Heavy weaponry pours into Ukraine as commanders become more desperate



Russian forces appear to be positioning for a pincer movement launched from the north and south that would trap at least 30,000 Ukrainian troops in the east, and possibly cut them off from resupply. As of now, weapons and aid are getting through, but as this new, more destructive phase of the Russian assault begins, counter attacking from a distance will likely be key to Ukrainian success.

Artillery has been a critical piece in the Ukrainian resistance thus far in the war, and volunteer units have effectively used commercial and homemade drones to spot Russian positions and walk in accurate artillery strikes on armored columns.

Along with the howitzers and armored vehicles, the U.S. is also sending a new capability. The new package includes 121 Phoenix Ghost drones that can fly for six hours, including at night, spotting Russian positions before being flown into a target where an embedded warhead will detonate. The drones have only been developed and built over the past several months, and the Ukrainian troops about to fly them will be the first ever to put them to use on the battlefield.

“Loitering munitions can be a significant advantage though, and the Ukrainians have proven themselves to be pretty adaptable and creative. They could make a real difference,” Rob Lee, a military analyst and a senior fellow in the Foreign Policy Research Institute’s Eurasia Program, told POLITICO.

Skuratovsky said his soldiers, who have just one quadcopter drone at their position that can be rigged to drop a small grenade, would benefit greatly from receiving the Ghost drones, which would allow them to strike Russian artillery targeting them.

On Friday, France announced it was supplying several Caesar self-propelled howitzers to Ukraine and is now training 40 Ukrainian soldiers in France on how to use the powerful guns mounted on the back of a six-wheeled truck.

The Caesar, which the French have used in Afghanistan and have sold to NATO allies, has a range of 24 to 34 miles, giving Ukrainian forces the ability to lob accurate fire at significant distances. “We stand with the Ukrainian people,” the French defense ministry said in a statement on Friday.

British Prime Minister Boris Johnson also suggested Friday that his government is considering a deal that would send British tanks to Poland, if Warsaw decides to send some of its Soviet-era T-72 tanks to Ukraine. Poland would be following the lead of the Czech Republic, which recently supplied some of its own T-72s, which the Ukrainians know how to operate.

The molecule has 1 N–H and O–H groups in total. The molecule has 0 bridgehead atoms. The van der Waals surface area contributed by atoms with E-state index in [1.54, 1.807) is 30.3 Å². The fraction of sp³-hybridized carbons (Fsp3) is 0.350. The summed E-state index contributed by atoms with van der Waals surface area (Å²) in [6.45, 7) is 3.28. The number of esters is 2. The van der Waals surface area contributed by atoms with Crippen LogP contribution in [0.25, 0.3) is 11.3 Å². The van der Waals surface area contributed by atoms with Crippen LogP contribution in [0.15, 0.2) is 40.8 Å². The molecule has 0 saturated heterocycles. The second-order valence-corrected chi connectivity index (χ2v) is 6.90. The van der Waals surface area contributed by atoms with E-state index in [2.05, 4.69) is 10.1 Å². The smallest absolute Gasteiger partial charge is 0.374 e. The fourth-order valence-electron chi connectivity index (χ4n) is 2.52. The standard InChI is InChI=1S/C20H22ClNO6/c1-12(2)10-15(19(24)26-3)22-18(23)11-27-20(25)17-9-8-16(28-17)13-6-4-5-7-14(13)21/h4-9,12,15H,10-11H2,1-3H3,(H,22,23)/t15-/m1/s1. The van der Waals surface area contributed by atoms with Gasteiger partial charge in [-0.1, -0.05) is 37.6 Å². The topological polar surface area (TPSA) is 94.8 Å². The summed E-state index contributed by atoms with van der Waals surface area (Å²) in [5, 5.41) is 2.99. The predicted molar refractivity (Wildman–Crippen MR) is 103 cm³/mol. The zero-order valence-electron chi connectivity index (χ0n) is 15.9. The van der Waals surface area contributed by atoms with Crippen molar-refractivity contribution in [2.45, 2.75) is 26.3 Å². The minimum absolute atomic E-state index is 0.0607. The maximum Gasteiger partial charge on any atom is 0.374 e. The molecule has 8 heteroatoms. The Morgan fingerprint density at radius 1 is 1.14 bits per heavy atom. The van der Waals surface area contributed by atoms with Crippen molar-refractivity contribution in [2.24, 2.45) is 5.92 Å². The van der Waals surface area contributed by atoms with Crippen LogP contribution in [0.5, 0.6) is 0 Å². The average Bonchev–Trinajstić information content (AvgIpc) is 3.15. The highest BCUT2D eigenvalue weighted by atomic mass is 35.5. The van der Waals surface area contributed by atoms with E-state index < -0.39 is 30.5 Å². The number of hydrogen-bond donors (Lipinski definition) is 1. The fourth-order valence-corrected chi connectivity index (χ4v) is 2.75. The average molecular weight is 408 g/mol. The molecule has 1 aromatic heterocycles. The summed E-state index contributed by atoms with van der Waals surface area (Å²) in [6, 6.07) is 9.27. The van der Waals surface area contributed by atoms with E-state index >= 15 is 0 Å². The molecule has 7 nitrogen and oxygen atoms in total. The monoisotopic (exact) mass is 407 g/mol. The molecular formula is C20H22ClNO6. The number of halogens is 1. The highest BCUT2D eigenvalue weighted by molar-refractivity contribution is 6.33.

The Kremlin has repeatedly threatened to hit the convoys of trucks coming across the Polish border full of weapons, which now include — or are about to include — much larger cargo loads, including cannons, large armored vehicles, and spare parts for Ukrainian MiG fighter planes. Western officials have long been cagey about these shipments, but so far the deliveries have arrived intact, allowing Kyiv to resupply troops along the line of contact.

A senior U.S. Defense Department official estimated this week that “the Ukrainians have more tanks in Ukraine than the Russians do,” given the huge losses Russian armor have taken as a result of Ukrainian artillery and shoulder-fired anti-armor attacks.

The Mariupol resistance

That aid will be welcome, but it may be too late for the Ukrainian troops who have fought for weeks in brutal house-to-house combat in Mariupol, where 11 Russian battalion tactical groups — units of several hundred soldiers backed by tanks, rocket artillery and armed infantry vehicles — have been tied down cornering a fierce resistance.

Maj. Serhiy Volyna, commander of the Ukrainian forces in Mariupol, huddled inside the besieged steel plant, delivered a blunt video message last week about the prospects for his men. Speaking directly into the camera, he delivered a desperate plea for heavy weapons from the West to keep the strategic city from falling to Russia.

“Enemy forces are 10 times bigger than ours,” Volyna said in a video he shared with POLITICO and other media and later posted to his Facebook page. “We are probably facing our last days, if not hours.”





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